Monday, February 19, 2007

EU wants everyone to do things its way

An amusing article from the FT (EU wants rest of world to adopt its rules). A European Commission paper soon to be released says the European Union should promote “European standards internationally through international organisation and bilateral agreements.” Doing so will give an advantage to European companies since it “works to the advantage of those already geared up to meet these standards”.

Yeah, good luck with that. A word to the wise: if you're trying to slip one over on someone, it's best not to announce that this is what you're trying to do.

The FT adds that the sheer size and wealth of the Union’s single market means that few corporations can afford to ignore it. “By harmonising the rules for a market boasting 500m consumers, the Union has set standards 'which partners then have to meet if they are to benefit from the single market'.”

Except, of course, that the rules for the EU really haven't been harmonized for 500 million consumers. Actual implementation of EU directives varies widely among the different EU countries, and where real harmonization would be too painful, EU directives are nebulous to the point of pointlessness. In other places (such as labor and environmental laws), EU standards place EU member states at a competitive disadvantage vis-a-vis their American, Chinese and Japanese competitors.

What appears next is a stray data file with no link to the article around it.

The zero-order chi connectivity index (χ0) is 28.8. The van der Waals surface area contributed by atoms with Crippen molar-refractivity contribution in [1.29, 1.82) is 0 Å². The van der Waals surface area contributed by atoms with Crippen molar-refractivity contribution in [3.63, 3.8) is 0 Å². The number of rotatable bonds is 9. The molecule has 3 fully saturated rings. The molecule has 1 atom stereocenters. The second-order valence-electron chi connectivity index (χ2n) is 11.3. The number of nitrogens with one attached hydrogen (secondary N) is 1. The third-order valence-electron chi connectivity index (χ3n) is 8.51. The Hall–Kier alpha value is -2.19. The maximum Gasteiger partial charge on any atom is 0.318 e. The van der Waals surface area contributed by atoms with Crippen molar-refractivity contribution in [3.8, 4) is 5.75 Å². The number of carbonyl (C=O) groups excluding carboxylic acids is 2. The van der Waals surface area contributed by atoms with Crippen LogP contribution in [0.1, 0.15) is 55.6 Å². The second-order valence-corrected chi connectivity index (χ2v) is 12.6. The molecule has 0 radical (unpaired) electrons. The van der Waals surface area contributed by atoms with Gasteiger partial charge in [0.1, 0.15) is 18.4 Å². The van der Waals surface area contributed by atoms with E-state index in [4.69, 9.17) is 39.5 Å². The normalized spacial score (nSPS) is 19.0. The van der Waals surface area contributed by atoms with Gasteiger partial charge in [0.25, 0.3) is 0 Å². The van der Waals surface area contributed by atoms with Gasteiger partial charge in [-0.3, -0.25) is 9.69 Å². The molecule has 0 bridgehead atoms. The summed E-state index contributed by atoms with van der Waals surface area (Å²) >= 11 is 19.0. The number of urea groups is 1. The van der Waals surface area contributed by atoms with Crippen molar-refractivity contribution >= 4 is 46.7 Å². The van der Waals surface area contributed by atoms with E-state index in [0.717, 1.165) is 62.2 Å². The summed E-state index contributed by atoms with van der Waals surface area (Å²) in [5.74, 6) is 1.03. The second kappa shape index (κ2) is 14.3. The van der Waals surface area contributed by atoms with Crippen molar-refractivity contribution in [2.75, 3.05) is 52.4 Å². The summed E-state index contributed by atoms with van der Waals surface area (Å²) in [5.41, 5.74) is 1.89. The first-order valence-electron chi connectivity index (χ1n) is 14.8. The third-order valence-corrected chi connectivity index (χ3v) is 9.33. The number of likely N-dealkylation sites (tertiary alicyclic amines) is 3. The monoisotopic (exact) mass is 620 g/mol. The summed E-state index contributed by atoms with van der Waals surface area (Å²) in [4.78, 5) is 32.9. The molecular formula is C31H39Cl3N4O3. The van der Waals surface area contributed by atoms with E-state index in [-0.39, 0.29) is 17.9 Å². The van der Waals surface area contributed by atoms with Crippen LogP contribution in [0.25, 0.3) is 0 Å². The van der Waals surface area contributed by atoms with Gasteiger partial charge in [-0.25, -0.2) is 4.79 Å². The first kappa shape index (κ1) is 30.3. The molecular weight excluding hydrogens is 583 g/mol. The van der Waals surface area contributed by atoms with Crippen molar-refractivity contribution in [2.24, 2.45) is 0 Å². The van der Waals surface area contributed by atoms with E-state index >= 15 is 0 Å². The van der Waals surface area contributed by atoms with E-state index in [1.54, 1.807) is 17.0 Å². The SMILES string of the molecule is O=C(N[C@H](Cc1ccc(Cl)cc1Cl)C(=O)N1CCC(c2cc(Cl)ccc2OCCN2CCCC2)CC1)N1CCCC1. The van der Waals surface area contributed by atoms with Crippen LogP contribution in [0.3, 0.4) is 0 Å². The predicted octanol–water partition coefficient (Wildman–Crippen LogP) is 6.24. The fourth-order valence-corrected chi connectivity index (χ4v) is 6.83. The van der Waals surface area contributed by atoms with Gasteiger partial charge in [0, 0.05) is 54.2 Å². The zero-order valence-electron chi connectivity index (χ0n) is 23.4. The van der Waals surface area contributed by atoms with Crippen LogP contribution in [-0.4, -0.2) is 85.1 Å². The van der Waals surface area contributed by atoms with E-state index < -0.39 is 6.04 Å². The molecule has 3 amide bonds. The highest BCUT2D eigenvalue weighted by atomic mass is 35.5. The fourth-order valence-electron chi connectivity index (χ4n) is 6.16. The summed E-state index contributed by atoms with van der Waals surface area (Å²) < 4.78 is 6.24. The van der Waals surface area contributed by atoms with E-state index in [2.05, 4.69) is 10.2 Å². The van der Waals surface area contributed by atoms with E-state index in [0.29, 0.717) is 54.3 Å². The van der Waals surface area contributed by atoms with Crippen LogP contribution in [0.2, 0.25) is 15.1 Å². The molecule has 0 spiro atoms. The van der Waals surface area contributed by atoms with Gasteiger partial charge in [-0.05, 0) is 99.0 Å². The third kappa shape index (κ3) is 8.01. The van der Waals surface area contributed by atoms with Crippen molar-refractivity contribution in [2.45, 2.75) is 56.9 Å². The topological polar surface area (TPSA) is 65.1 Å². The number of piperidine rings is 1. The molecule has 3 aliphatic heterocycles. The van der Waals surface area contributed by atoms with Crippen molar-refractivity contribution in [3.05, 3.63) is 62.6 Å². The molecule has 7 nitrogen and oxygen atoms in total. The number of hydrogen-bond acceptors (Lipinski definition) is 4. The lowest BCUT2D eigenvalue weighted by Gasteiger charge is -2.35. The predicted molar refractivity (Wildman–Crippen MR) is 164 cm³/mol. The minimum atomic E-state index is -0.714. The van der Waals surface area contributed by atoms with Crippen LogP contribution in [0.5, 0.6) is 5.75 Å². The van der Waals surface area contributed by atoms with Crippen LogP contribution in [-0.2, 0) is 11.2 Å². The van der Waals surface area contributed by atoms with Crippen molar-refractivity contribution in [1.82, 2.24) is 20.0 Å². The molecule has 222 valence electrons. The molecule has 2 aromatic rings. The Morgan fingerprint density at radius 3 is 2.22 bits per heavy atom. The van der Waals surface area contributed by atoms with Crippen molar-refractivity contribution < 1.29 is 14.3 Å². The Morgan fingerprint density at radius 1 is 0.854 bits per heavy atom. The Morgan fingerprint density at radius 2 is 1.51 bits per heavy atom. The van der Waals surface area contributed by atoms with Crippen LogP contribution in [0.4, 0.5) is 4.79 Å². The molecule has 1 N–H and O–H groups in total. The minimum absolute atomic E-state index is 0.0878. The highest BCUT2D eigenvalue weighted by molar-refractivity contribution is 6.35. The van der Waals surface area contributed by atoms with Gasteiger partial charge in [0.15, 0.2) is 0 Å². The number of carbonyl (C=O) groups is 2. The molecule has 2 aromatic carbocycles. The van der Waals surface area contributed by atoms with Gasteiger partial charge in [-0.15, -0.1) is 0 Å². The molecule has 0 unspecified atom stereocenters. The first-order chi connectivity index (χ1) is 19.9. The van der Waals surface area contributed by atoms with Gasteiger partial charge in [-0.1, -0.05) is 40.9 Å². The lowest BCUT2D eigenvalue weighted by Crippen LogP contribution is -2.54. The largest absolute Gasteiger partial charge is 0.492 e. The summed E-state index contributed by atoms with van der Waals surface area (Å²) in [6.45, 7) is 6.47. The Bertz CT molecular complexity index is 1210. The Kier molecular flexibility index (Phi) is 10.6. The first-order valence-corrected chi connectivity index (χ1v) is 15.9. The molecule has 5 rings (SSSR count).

Sure, the EU is too big to ignore. But it's not big enough to truly set global standards, and as the size of its economy shrinks relative to the US, China, India and elsewhere, it will eventually be ignorable. That's why its more important to get the standards right, than to try to convince everyone else to go along with them.

Monday, February 12, 2007

Nasdaq and LSE: who lost?

I haven't written in a while because I was busy sabotaging an international stock exchange hostile takeover. Which brings me to this question: now that Nasdaq has admitted defeat on its efforts to take over the London Stock Exchange at £12.43 per share (with the LSE trading well above that over the past few months), who is screwed the most?

First, Nasdaq: it lost on its bid and now faces a transatlantic NYSE/Euronext monster. It still owns nearly 30 percent of the LSE. While it bought most of those shares when the LSE was trading at £11 (LSE shares closed at £12.82 today), it will be hard to unload that position. The LSE has launched a £250 million share buy-back, but this is still small potatoes against Nasdaq's holdings. Nasdaq can hold on to those shares to deter other bidders, but that likely will prevent it from making other link-ups at the same time that the NYSE is looking at markets in India, Japan and elsewhere.

On the plus side, however, Nasdaq has avoided a classic pitfall of many a merger — paying too much. If Nasdaq's board is right and the current price of the LSE is overvalued, then the hedge funds that bought LSE shares after Nasdaq announced its intentions will suffer big time. Despite the LSE's press about how it is stealing market share from New York, there are serious questions about its future profit margins, particularly (if Nasdaq is to be believed) after the EU MiFID (Markets in Financial Instruments Directive) fully comes online.